John W. Duarte

Sonatina del Sur Op. 98 for Guitar

  • Editor: Isabel Siewers
  • Publisher: Ut Orpheus
  • Code: CH 385
  •   In Stock
  • € 12.00


The Sonatina del Sur (Sonatina of the South) was commissioned by Isabel Siewers’ mother as a 34th birthday present for her daughter. Its music pays token, rather than imitative, homage to South American music. Thus the sonata form first movement, whose brief development section accounts for the work’s ‘diminutive’ title, merely hints at syncopations that are as common in South America as they are in Europe. The Canción de cuna (Cradle Song) is unusual in the fact that it is played entirely in natural harmonics – no string touches a fret from start to finish, a compositional challenge I had long planned to face. The third movement was originally titled Milonga, but when the dedicatee said that, although it has a South American air over it, and the rhythm is right, it was not really like a milonga, it was renamed! Perhaps, though, it captures a little of the happy and lightness-of-touch character of its eponym. The Danza negra, another common South American genre, is energetic, with a variety of percussive gestures that demand extreme agility on the part of the performer.

Author: John W. Duarte (1919-2004)

Editor: Isabel Siewers

Publication Date: 12/4/2023

Pages: pp. 16

Size: 230x310 mm

Binding: Saddle stitching

ISMN: 979-0-2153-2817-4

Code: CH 385

John Duarte was born on 2 October 1919 in Sheffield, England and died in London on 23 December 2004. He was 100% British despite his name having Portuguese overtones. His father was Scottish and his mother, who was born in Philadelphia, USA, was English!
He was educated at Manchester Central High School (1931-35) and Manchester University Faculty of Technology (1936-40). He worked as a professional chemist until 1969, then abandoned chemistry in favour of full-time music. His only formal musical education was lessons with Terence Usher (1934-36) in jazz-guitar playing; the rest was by self-instruction. His many friendships with great artists included one of 39 years with Andrés Segovia and an enforcedly shorter one with Ida Presti, who died at the age of 42.
He was the composer of nearly 150 works for the guitar and lute (many commissioned with funds provided by the Arts Council of Great Britain and other sources, official and private, both domestic and overseas). Many have been published and nearly half have been commercially recorded. He was also the author of very many arrangements (several also recorded) and didactic works.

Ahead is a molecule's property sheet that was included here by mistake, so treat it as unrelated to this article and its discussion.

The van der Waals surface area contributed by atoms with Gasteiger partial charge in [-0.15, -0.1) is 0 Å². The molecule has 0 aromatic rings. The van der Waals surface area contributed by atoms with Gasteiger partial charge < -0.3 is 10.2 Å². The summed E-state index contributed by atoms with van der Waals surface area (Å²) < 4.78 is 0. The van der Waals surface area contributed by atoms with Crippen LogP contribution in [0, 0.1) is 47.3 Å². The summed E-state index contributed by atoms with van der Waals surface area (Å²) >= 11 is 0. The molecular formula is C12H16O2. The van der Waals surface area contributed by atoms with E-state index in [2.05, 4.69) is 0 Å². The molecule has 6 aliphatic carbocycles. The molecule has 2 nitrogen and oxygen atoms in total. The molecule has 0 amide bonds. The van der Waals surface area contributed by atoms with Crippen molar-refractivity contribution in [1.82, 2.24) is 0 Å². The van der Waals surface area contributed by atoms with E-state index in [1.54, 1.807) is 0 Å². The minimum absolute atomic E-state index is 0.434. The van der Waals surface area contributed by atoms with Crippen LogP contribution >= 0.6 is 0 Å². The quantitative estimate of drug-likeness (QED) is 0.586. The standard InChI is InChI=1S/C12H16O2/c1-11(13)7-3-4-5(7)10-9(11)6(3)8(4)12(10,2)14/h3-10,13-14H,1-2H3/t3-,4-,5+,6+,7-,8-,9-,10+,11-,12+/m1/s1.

As the writer of countless articles he was a regular contributor to Soundboard, interviewer and reviewer of books, music, concerts and recordings of many kinds in Gramophone, Music Teacher and Classical Guitar, and author of numerous concert-programme notes and about 250 liner notes for records and CDs of various kinds, including those for the complete reissue of Julian Bream’s recordings for RCA (28 compact discs). He received a GRAMMY Award for his annotation to the reissue of Segovia’s recordings of 1927-39. His Appalachian Dreams op. 121 formed the centrepiece of the 2001 GRAMMY Award-winning album Dreams of a World by Sharon Isbin, and the Joan Baez Suite> op. 144 was also the centrepiece of her 2010 GRAMMY Award-winning album, Journey to the New World. In 2022, Idylle pour Ida op. 93 featured on Berta Rojas' Latin GRAMMY Award-winning album, Legado. He contributed regularly to Music in Education, Guitar Review, Guitar International, Music & Musicians, Records and Recording, and Performance and was a contributor to the revised edition of The New Grove Dictionary of Music and Musicians.
As a teacher he prepared many students for successful careers, and he was Director of the Cannington International Guitar Summer School and Festival (1974-93), Course Director of the Bath International Guitar Festival (1994-95) and the Oatridge International Guitar Summer School and Festival (near Edinburgh, Scotland). He worked as a teacher, lecturer and adjudicator in 29 countries outside the United Kingdom.
At the Convention of the Guitar Foundation of America in October 1999 he received an Award for Lifetime Achievement.
More information can be found at www.johnwduarte.com